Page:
A prolonged QT interval has a variety of causes and can be a very serious ECG finding, as it may lead to the potentially fatal arrhythmia polymorphic ventricular tachycardia (Torsades de Pointes). See the ECG Tutorial section on QT interval to learn how this is measured.
Multiple medications, electrolyte abnormalities (hypocalcemia, hypomagnesemia and hypokalemia) and certain disease states (ie, intracranial hemorrhage) can prolong the QT interval. Prolonged QT genetic syndromes exist and include Romano-Ward syndrome, Jervell-Lange-Nielsen syndrome and long-QT 1-13 syndrome.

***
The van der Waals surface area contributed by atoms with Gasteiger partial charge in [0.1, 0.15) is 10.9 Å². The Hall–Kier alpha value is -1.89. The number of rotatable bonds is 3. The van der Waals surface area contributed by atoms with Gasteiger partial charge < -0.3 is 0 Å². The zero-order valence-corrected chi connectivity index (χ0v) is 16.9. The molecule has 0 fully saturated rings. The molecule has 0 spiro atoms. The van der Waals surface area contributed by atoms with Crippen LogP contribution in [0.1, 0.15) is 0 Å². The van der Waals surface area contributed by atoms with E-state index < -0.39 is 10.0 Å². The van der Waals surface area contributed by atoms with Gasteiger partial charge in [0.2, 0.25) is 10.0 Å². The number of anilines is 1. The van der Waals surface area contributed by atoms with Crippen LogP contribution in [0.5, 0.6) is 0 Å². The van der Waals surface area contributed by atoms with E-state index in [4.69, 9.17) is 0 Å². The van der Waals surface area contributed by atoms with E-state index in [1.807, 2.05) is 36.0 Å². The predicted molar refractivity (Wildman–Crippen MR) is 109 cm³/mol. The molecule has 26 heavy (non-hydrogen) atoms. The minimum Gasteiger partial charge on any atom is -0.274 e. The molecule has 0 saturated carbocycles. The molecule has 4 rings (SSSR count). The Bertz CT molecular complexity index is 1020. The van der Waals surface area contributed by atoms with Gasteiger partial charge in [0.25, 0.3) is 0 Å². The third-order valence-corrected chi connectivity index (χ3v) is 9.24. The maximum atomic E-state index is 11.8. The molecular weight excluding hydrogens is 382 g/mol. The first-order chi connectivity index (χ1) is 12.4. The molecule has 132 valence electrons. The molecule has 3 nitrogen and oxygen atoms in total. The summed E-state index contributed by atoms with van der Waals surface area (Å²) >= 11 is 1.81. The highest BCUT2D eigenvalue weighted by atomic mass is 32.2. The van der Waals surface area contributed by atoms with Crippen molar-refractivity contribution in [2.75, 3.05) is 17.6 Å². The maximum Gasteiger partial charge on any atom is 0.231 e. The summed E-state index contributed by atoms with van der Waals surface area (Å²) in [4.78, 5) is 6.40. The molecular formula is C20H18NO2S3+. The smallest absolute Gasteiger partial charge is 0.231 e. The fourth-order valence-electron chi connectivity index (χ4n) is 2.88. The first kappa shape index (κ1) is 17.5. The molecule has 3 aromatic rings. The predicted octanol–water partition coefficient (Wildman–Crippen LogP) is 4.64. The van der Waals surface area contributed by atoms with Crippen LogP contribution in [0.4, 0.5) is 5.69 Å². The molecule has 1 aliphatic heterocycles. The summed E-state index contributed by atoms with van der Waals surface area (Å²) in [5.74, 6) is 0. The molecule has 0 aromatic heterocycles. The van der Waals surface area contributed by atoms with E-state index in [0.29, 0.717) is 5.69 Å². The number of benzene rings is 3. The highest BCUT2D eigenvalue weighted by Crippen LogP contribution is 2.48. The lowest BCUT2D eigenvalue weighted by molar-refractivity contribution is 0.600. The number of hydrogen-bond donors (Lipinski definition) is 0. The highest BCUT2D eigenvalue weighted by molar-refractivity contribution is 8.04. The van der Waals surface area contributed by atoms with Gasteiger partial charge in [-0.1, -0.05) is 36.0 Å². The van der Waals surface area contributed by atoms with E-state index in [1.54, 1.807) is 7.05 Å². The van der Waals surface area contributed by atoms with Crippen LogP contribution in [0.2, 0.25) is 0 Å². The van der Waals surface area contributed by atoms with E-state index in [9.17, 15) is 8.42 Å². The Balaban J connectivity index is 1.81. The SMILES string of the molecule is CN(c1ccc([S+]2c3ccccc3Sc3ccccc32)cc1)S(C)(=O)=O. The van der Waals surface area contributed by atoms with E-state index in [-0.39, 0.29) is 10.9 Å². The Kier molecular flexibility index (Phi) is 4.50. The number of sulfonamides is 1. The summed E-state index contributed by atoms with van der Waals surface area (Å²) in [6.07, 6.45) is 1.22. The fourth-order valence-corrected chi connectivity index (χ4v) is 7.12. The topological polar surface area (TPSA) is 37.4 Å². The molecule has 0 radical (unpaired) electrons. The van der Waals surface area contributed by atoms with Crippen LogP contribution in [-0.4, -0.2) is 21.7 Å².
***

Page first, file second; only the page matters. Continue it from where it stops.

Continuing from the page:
- Chou's Electrocardiography in Clinical Practice: Adult and Pediatric, Sixth Edition, Saunders, Philadelphia, 2008.
- Surawicz B et al. ACC/AHA recommendations for the standardization and interpretation of the electrocardiogram. Circulation. 2009;119:e235-240.